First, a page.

PARKER PEAR - PYRUS PARKER

Common Name: Parker pear

Scientific Name: 
Family: Rosaceae
Genus: Pyrus
Species: 'Parker'

Hardiness Zone: 4 to 8
Height: 15 to 20 feet
Width: 15 feet

 

Common characteristics:

The Parker pear is a medium to large tree that was introduced by the University of Minnesota in 1934. This tree can grow to be 15’ to 20’ in height and have a compact vase-shaped form and canopy. This vigorous growing tree can be used as a pollinator for ‘Luscious.’ This tree grows showy white flowers in spring and is a great choice for the home orchard. Parker Pear is blanketed in stunning clusters of white flowers with purple anthers along the branches in mid-spring. It has dark green foliage throughout the season. The glossy pointy leaves turn an outstanding deep purple in the fall.

The fruits are showy Indian red pomes carried in abundance in late summer, which are excellent for fresh eating and making jams and jellies but which can be messy if allowed to drop on the lawn or walkways. This variety requires a different selection of the same species growing nearby in order to set fruit. The furrowed brown bark is not particularly outstanding. Parker Pear is a dense deciduous tree with an upright spreading habit of growth. Its average texture blends into the landscape, but can be balanced by one or two finer or coarser trees or shrubs for an effective composition.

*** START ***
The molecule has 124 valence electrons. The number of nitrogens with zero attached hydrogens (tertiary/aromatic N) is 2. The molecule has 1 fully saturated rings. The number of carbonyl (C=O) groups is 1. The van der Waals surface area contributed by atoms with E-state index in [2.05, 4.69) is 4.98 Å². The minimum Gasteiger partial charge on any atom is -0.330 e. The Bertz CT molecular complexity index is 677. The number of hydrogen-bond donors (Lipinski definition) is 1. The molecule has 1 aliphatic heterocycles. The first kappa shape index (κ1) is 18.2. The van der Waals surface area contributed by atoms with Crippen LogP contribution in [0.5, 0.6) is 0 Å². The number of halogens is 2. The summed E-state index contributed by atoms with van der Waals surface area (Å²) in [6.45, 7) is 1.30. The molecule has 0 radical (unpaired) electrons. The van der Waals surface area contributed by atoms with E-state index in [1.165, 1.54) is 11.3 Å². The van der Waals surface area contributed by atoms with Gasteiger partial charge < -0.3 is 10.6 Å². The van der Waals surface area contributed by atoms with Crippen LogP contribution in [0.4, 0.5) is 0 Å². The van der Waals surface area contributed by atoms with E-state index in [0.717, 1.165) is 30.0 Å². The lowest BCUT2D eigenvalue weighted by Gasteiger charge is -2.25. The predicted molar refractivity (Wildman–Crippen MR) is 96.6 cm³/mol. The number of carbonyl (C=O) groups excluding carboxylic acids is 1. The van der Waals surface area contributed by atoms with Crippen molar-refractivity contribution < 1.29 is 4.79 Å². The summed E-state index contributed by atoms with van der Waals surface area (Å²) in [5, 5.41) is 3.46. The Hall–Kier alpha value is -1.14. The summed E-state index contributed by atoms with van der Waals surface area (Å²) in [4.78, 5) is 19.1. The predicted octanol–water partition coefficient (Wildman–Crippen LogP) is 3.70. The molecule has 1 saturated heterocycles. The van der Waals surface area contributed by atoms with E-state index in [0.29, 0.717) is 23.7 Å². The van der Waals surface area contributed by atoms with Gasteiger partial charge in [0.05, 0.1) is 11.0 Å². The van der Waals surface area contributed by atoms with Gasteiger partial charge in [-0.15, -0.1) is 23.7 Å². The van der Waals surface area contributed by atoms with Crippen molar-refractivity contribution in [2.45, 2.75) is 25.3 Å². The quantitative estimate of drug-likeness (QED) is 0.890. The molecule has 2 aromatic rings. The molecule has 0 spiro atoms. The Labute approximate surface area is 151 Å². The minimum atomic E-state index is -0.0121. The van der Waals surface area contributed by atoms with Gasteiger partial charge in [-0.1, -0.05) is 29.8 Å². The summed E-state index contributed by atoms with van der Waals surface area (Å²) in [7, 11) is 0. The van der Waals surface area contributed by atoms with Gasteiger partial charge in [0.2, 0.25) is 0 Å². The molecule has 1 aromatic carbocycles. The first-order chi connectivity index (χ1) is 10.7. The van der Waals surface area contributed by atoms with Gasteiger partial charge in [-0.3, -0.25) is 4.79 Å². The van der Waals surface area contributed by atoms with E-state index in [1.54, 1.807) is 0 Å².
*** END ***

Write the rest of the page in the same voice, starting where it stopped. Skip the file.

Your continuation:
Where it grows:

This tree should only be grown in full sunlight. It does best in average to evenly moist conditions, but will not tolerate standing water. It is not particular to soil type or pH but is subject to chlorosis (yellowing) of the leaves in alkaline soils. It is highly tolerant of urban pollution and will even thrive in inner-city environments.

How it’s used:

Most commonly used for its fruit productions. Not typically seen as an ornamental tree for the landscape. Can be messy if the fruit is not picked before ripening and falling off the tree. 

Ecosystem services:

This tree is used as a food source by birds and mammals.  

Where it is native to:

The Parker Pear is native to Minnesota and was introduced as a cold-hardy pear tree. 

Problems:

Very susceptible to fireblight, particularly in years with warm and wet spring weather. Additional disease problems include anthracnose, canker, scab, and powdery mildew. Insect visitors include pear psylla, coddling moth, and borers.  

References:

Minnesota Hardy. (Pears) Found Online: https://mnhardy.umn.edu/varieties/fruit/pears

Bachmans Landscaping. (Parker Pear) Found Online: http://plants.bachmanslandscaping.com/12070012/Plant/3932

Parker pear bark
Parker pear fruit
Parker pear foliage